Tort bills head to House, Senate

By Catherine Hunt / LSU Manship School News Service

State Sens. Jay Luneau, left, and Kirk Talbot

BATON ROUGE — Two bills that aim to lower car insurance premiums by limiting lawsuits will move to the House and Senate floors after legislative committees approved them this week.


House and Senate committees advanced the bills, sponsored by Republicans, in party-line votes. Their passage seems likely in both chambers, which are controlled by Republicans.


But Gov. John Bel Edwards, a Democrat, favors an alternative approach to try to lower insurance rates and lawmakers are waiting to see what he will support.


The bills, sponsored by Rep. Ray Garofalo, R-Chalmette, and Sen. Kirk Talbot, R-River Ridge, target Louisiana’s litigious climate, which Republicans say causes high insurance rates by making it too easy to file lawsuits after car accidents.


Louisiana drivers pay the second highest car insurance premiums in the country, following Michigan. Insurance Commissioner Jim Donelon, a Republican, testified that if the bills are passed, he would require insurance companies to reduce insurance premiums by at least 10 percent except in cases where the company could prove that the decrease would lead to insolvency.


He said that some of the rate cuts could reach 25 percent.


“Our claims-to-litigation ratio is the nation’s highest, and that’s the reason for high rates,” Donelon said.


Democrats said there is not much data to support the rate-cut estimates. They argue the legal changes proposed in the bills would make it more difficult for people who are seriously injured in auto accidents to collect the damages.


“These are pretty massive changes to our civil justice system that are based on pretty much a guess,” said Rep. Mandie Landry, D-New Orleans.


The House Civil Law and Procedure Committee voted 11-5 on Tuesday to send Garofalo’s bill to the House floor. Senate Judiciary Committee A voted 4-3 to advance Talbot’s bill.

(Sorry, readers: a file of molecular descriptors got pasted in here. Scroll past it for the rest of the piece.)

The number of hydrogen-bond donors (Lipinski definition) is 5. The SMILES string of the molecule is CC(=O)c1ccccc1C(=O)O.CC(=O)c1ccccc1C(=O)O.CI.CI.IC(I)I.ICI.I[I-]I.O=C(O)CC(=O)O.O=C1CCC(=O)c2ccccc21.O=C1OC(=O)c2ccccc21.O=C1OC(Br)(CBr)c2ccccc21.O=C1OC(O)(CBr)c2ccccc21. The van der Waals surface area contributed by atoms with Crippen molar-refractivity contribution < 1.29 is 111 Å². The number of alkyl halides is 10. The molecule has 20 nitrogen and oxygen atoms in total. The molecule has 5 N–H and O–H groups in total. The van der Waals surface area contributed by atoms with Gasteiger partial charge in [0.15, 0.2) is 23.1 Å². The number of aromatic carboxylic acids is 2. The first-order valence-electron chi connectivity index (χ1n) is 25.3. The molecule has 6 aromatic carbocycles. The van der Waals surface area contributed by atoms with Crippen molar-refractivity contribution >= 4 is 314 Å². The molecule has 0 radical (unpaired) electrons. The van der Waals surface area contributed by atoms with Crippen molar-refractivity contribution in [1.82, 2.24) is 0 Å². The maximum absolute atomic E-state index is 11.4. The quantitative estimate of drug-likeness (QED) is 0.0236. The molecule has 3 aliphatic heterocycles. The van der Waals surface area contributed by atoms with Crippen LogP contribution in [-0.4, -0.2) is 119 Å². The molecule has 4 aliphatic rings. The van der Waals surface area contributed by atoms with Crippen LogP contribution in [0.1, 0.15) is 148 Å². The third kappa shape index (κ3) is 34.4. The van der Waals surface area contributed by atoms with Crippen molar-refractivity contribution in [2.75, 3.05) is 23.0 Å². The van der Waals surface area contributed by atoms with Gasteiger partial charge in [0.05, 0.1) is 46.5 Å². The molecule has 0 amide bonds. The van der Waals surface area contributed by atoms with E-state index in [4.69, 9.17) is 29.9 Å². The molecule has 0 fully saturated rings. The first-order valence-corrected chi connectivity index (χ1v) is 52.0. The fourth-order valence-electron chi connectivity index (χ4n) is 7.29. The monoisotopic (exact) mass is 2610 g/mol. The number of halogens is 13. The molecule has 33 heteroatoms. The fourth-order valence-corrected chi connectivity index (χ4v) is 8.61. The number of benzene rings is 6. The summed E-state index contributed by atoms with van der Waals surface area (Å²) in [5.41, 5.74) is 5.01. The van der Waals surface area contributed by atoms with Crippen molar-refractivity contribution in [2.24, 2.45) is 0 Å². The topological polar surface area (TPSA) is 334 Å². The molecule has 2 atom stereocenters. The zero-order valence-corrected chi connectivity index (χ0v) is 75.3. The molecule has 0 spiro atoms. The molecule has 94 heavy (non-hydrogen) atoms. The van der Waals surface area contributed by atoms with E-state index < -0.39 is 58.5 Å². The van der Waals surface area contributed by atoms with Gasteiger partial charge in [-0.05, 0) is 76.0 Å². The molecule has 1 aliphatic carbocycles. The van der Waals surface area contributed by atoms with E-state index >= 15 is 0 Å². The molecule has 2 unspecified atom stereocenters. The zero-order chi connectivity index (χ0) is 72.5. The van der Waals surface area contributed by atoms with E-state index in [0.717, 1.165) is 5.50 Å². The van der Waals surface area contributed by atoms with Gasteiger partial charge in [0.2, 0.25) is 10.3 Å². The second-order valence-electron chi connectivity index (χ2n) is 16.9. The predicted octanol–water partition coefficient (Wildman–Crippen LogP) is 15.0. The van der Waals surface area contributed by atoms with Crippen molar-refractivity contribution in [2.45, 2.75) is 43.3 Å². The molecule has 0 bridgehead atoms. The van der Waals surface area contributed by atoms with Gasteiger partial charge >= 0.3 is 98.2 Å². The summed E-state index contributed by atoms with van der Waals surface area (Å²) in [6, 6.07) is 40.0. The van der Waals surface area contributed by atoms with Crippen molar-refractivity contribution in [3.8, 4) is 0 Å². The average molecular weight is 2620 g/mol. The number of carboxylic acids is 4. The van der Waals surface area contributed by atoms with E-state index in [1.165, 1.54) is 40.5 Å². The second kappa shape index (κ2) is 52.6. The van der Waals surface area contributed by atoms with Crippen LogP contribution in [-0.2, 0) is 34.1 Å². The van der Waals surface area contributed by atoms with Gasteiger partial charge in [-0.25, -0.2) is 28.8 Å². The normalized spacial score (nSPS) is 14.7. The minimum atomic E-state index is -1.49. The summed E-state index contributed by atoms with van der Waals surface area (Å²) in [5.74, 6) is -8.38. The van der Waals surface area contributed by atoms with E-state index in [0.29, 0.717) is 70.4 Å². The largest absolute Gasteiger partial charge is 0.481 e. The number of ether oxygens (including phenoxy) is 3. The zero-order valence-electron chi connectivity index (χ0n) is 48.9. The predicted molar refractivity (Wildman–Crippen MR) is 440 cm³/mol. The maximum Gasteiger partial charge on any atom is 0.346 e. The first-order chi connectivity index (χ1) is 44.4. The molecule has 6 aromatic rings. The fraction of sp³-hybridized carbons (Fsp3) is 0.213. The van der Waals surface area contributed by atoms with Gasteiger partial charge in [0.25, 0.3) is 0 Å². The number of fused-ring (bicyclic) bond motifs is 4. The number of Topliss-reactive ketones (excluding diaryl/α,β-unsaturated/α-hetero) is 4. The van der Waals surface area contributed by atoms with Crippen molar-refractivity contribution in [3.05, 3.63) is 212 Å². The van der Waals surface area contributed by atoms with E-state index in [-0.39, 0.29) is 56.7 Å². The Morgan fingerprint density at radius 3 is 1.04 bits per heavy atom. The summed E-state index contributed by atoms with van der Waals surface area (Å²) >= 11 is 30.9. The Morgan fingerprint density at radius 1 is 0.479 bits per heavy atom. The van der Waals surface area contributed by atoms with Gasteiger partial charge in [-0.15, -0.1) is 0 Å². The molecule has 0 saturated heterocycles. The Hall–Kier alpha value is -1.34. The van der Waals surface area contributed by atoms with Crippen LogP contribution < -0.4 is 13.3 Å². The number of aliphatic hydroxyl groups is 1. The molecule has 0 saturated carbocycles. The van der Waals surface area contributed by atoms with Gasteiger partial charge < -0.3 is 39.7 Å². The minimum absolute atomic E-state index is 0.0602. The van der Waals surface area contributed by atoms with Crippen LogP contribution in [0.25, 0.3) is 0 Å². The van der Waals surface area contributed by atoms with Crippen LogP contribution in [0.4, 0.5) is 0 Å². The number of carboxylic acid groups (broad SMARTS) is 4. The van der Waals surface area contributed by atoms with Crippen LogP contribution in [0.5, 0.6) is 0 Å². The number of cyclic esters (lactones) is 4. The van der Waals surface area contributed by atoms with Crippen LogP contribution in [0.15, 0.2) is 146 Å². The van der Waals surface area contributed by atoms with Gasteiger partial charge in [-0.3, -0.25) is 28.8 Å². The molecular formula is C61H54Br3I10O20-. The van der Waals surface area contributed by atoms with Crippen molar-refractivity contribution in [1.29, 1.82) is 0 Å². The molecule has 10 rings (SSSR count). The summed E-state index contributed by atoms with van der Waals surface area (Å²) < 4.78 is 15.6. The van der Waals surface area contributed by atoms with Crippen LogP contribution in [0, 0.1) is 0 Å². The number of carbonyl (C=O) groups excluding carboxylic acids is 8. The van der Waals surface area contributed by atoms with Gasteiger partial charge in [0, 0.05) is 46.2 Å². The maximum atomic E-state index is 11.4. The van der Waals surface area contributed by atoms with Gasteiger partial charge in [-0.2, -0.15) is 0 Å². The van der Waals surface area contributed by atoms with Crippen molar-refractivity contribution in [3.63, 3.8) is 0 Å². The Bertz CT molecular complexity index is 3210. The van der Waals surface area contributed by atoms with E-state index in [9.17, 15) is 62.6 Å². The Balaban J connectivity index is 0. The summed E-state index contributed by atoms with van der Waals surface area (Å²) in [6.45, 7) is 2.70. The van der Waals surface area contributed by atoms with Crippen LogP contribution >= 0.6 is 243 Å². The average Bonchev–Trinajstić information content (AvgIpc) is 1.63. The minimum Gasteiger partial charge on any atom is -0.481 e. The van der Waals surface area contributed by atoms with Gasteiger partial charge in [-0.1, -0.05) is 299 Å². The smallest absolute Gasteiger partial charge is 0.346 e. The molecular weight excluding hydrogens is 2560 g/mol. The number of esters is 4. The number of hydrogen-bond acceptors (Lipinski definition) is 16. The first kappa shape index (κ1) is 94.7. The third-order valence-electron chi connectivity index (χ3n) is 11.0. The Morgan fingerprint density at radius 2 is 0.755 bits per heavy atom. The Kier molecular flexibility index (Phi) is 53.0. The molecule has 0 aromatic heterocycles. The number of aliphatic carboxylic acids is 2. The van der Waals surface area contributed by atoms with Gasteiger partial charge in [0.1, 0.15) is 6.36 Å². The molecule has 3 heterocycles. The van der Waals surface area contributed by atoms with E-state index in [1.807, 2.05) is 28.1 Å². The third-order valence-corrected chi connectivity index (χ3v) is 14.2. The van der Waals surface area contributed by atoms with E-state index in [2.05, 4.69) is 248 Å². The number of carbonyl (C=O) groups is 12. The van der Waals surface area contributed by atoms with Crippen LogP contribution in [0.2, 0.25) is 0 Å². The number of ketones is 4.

The bills propose changing four major components of state law governing civil damages.


They would decrease the minimum monetary amount an injured party has to claim their injury is worth to have the case decided by a jury rather than a judge. The bills also would eliminate the ability for an injured party to directly sue an insurance company, lengthen the time people have to file lawsuits to encourage more settlements and throw out a rule that prohibits using evidence of a plaintiff receiving compensation from another source besides the defendant.


Proponents argue judges, who are elected, receive major donations from plaintiff’s lawyers and are more likely than juries to award significant damages. They also say Louisiana is one of the few states to allow injured people to sue insurance companies directly. These changes would encourage more insurance companies to write policies here, increasing competition and lowering rates.


“I’ve been told by virtually every member of the insurance community … that a 10 percent reduction is the minimum we should be expected to see,” Garofalo said.


Opponents contend that courts could become overcrowded if more cases are argued in front of juries rather than a judge .


Gov. Edwards supports a bill by Rep. Jay Luneau, D-Alexandria, that seeks to lower premiums by prohibiting insurance companies from setting rates based on demographic information, such as marital status, gender and credit scores.


Donelon, however, said these measures would not decrease rates.


“It won’t lower insurance costs for the state of Louisiana one penny,” he said. “It will just shift who the payers are and who the beneficiaries are.”


Some Democrat lawmakers questioned having tort reform discussion in the midst of the COVID-19 pandemic when it is difficult for the public to attend hearings and participate.


“Tort reform is far-reaching,” said Rep. Sam Jenkins, D-Shreveport. “It’s going to affect our courts. It’s going to affect the average person’s pocketbook. It’s going to affect the insurance companies that are involved. Everyone needs the opportunity to speak on it.”


Many new Republican legislators, such as Sen. Patrick McMath, R-Covington, focused their campaigns on tort reform. Former Democratic senators John Milkovich and Ryan Gatti did not win re-election bids. Talbot said they lost in part due to their opposition to tort reform.


During last fall’s election, Republicans won enough Senate seats to reach a supermajority but fell just short of a supermajority — or two-thirds of membership — in the House.


Edwards could use the threat of a veto to seek compromises that might alter parts of the bills. A two-thirds vote in both chambers of the Legislature is needed to override a veto.

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